Prizm News / November 7, 2017 / By Bob Vitale

Cincinnati and Newark become the first Ohio cities with two openly gay council members.

 

[EDITOR’S NOTE: After we posted this story Tuesday night with the headline “Ohio Voters Elect 11 Openly Gay and Lesbian Candidates,” we received emails from other candidates and their supporters with even better news. We’ve updated the article to reflect the election on Nov. 7 of 17 out candidates to local offices across Ohio. In all, 26 gay and lesbian candidates were on the ballot.]

Megan Kilgore
Ryan Messer
Chris Seelbach
Kerry McCormack
Shannon Hardin

 

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Jeremy Blake
Ed Gorski
John Rach
Tamaya Dennard
Sean Fennell

 

 

 

 

Nick Komives
Patrick Bravo
Anthony Gomez
Jennifer Pauken
Ralph Wolfe

 

 

 

 

 

By Bob Vitale 

Gay and lesbian candidates were elected to nine city and village councils Tuesday, and 17 of 27 LGBTQ contenders won local offices across Ohio. 

David Donofrio
Matthew Boettcher

In all, openly gay and lesbian candidates won more than 356,000 votes. Among the day’s winners: Democrat Megan Kilgore was elected city auditor in Columbus with 77 percent of the vote, and Democrat Ryan Messer was the biggest vote-getter in a field of 13 candidates for the Cincinnati Board of Education. 

Incumbent city council members Chris Seelbach of Cincinnati, Kerry McCormack of Cleveland, Shannon Hardin of Columbus, Jeremy Blake of Newark, Ed Gorski of Olmsted Falls and John Rach of University Heights all won new terms easily.  

First-time candidates Tamaya Dennard of Cincinnati, Sean Fennell of Newark and Nick Komives of Toledo also won election to their city councils. 

Here are all of Tuesday’s results for openly gay and lesbian candidates:

• Incumbent school board member Patrick Bravo won re-election in Akron.

• Messer finished first in a field of 13 school board candidates in Cincinnati. Also among the winners: former Catholic high school administrator Mike Moroski, an ally who was fired by church officials in 2013 for refusing to delete a Facebook post in which he spoke of his support for marriage equality.

• Seelbach finished third and Dennard finished sixth in a field of 14 Cincinnati council candidates. The top nine were elected.

• McCormack, appointed last year to fill a vacant Cleveland City Council seat representing Ohio City, Tremont, Downtown and other neighborhoods in the city’s Ward 3,defeated challenger Logan Fahey with 85 percent of the vote.

• In her race for Columbus city auditor, Kilgore received almost 70,000 votes, which was 77 percent of the total cast.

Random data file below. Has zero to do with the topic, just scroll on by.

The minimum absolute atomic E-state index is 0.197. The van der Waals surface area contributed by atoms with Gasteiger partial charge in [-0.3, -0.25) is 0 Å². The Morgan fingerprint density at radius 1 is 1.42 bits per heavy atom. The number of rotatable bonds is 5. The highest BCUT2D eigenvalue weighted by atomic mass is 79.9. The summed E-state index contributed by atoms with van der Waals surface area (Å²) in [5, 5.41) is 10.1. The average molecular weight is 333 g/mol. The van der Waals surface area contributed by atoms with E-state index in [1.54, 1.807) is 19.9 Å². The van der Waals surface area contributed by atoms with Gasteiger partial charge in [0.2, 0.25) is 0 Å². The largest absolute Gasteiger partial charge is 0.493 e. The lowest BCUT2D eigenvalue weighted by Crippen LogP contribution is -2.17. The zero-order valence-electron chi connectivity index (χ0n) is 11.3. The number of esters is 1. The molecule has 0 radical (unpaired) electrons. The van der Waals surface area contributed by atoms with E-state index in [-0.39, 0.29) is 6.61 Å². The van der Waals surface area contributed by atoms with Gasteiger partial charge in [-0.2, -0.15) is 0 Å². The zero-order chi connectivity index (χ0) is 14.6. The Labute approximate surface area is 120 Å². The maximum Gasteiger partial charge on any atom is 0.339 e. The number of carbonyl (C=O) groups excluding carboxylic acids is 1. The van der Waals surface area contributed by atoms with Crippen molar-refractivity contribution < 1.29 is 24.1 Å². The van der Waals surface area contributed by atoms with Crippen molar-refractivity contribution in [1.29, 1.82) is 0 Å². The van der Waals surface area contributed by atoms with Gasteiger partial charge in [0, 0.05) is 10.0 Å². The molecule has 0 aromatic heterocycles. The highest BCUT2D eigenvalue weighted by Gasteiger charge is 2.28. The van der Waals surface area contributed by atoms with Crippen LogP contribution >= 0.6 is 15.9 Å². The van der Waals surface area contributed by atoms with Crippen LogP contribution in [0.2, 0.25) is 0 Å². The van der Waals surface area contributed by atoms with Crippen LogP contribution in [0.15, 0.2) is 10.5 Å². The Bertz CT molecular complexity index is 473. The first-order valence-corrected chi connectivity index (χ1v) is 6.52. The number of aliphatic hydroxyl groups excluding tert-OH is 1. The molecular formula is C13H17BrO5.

• Columbus City Council Hardin won a new four-year term, finishing second in a six-candidate race for three council seats.

• Anthony Gomez was the first openly gay candidate elected to the school board in Cuyahoga Falls.

• Matthew Boettcher was retained by voters to the Village Council in the Cincinnati suburb of Golf Manor. He was appointed to the council this year.

• Jennifer Pauken, one of two openly gay Village Council members in the Columbus suburb of Minerva Park, was the only incumbent up for re-election and won a new term.

• Blake and Fennell were unopposed in their races for City Council seats in Newark.

• In the Cleveland suburb of Olmsted Falls, Gorski won a full term on the City Council. He was appointed in March to replace council member Jay Linn, who posted an anti-transgender sign outside his business and then resigned when the mayor proposed an LGBTQ-inclusive nondiscrimination law.

• In addition to being the first openly gay elected official in Pickaway County, Ralph Wolfe says he thinks he also is the first non-farmer elected as a Scioto Township trustee.

• David Donofrio was elected to the Board of Education for South-Western City Schools, which is the sixth-largest district in Ohio and covers the western and southern suburbs of Columbus.

• Komives, who has been executive director for Equality Toledo, will be the first openly gay Toledo City Council member since 2006.

• Rach, who was appointed to the University Heights City Council in January 2016, was retained by voters.

Three openly gay incumbents lost races Tuesday: two-term City Council member Kevin Wadsworth Johnson in Portsmouth; three-term Dayton school board member Joe Lacey; and Maple Heights City Council President Richard Trojanski, who was running back in the district he represented for three terms.

In Cincinnati, out City Council candidates Seth Maney and the Rev. Lesley Jones fell short in their races. School board candidate Renee Hevia finished just shy of victory, and Hamilton County Municipal Court challenger Darlene Rogers was defeated.

In Columbus, Erin Upchurch, who ran on a ticket with progressive Democrats for the local school board, finished fourth in a race for three seats.

Daniel Dunchack lost a race for the Rocky River Board of Education in suburban Cleveland,